Systemic Risk

From Jared Dillian:

The reality is that when you have someone in a privileged position where they can see order flow and position themselves accordingly, they will surely take advantage of it—human or computer. For a number of reasons, I’d rather have the computers.

Except for this: the problem with the current system where a few large firms, electronic trading firms, act as liquidity providers is that they actually centralize, rather than decentralize, risk.

They take small risk (a bunch of little orders) and turn it into big, concentrated risk. Now, electronic trading firms are not in the business of taking big risk—they are in and out of it very quickly, so it’s unlikely that they’d willingly strap on a big position. But a few years back, Knight Capital had a catastrophic trading error that resulted in them having to be bailed out by a group of independent investors.

What if that happens again—even bigger?

It’s actually a general principle that things work better when you break them down as small as possible. This is the principle the United States is founded on—that states and municipalities retain political control.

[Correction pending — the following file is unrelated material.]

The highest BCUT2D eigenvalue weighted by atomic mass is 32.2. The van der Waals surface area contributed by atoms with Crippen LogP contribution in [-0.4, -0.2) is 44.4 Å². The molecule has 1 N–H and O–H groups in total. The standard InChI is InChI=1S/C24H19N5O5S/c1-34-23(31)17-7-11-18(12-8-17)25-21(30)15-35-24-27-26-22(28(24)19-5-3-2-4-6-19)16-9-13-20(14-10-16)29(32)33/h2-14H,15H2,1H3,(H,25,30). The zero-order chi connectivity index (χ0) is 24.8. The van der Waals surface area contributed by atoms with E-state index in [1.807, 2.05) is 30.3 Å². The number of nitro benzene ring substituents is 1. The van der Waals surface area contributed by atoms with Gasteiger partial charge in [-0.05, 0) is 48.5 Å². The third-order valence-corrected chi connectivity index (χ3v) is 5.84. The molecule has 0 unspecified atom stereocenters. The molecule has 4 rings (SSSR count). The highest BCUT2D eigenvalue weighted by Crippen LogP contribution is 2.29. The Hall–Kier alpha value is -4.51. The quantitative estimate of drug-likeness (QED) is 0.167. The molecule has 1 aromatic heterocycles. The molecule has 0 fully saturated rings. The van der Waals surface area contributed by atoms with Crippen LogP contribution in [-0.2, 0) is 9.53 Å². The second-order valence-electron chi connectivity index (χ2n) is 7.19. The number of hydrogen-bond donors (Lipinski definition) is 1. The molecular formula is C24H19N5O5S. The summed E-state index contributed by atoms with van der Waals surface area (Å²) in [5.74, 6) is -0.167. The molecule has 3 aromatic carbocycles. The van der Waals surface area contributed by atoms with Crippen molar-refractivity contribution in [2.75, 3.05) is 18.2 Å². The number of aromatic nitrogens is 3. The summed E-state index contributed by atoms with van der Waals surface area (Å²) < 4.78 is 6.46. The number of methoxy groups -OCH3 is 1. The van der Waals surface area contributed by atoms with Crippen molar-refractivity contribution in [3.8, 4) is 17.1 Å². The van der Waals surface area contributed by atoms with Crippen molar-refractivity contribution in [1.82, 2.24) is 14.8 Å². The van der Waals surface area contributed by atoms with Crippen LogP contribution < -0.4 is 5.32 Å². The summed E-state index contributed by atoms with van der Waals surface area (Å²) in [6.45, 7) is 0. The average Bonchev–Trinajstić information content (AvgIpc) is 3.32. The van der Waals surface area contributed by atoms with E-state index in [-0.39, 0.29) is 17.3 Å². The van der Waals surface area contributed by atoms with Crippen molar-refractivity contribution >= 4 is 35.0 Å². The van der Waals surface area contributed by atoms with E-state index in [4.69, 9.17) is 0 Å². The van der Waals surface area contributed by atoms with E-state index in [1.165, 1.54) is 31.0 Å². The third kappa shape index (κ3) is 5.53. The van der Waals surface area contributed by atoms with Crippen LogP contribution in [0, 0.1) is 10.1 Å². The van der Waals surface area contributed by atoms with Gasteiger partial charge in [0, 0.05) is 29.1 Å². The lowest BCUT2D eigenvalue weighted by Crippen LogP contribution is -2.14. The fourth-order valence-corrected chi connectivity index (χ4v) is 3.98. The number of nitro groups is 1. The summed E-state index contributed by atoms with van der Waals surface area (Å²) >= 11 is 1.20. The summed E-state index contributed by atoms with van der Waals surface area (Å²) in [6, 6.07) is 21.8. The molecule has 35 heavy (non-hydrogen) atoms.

Problem is, we’ve been concentrating risk everywhere since the financial crisis. I don’t care who you think was responsible for the crisis, the net result of our interventions is that the banks that were too big to fail in the first place are now even bigger. I don’t think that’s progress. I don’t think it’s progress that if anything goes wrong, we put it on the government’s balance sheet.

If I were in a position of authority in the government, I’d spend my time looking for ways to break down risk to the smallest unit possible.

But that’s not what we’re doing. We’re going around looking at things like mutual-fund companies and calling them SIFIs (Systemically Important Financial Institutions) and then regulating them, which will only make them more systemically important. Dumb, right?

What are the chances that we are going to have another big crisis as a result of this? 100%.

It’s not just anti-capitalist, that is, cronyism, to set up certain companies to be SIFI, but it’s also a path to more, not less, pain.

Add this together with previous posts on market drops and debt, and market price momentum, and an argument can be made for a economic perfect storm.

 

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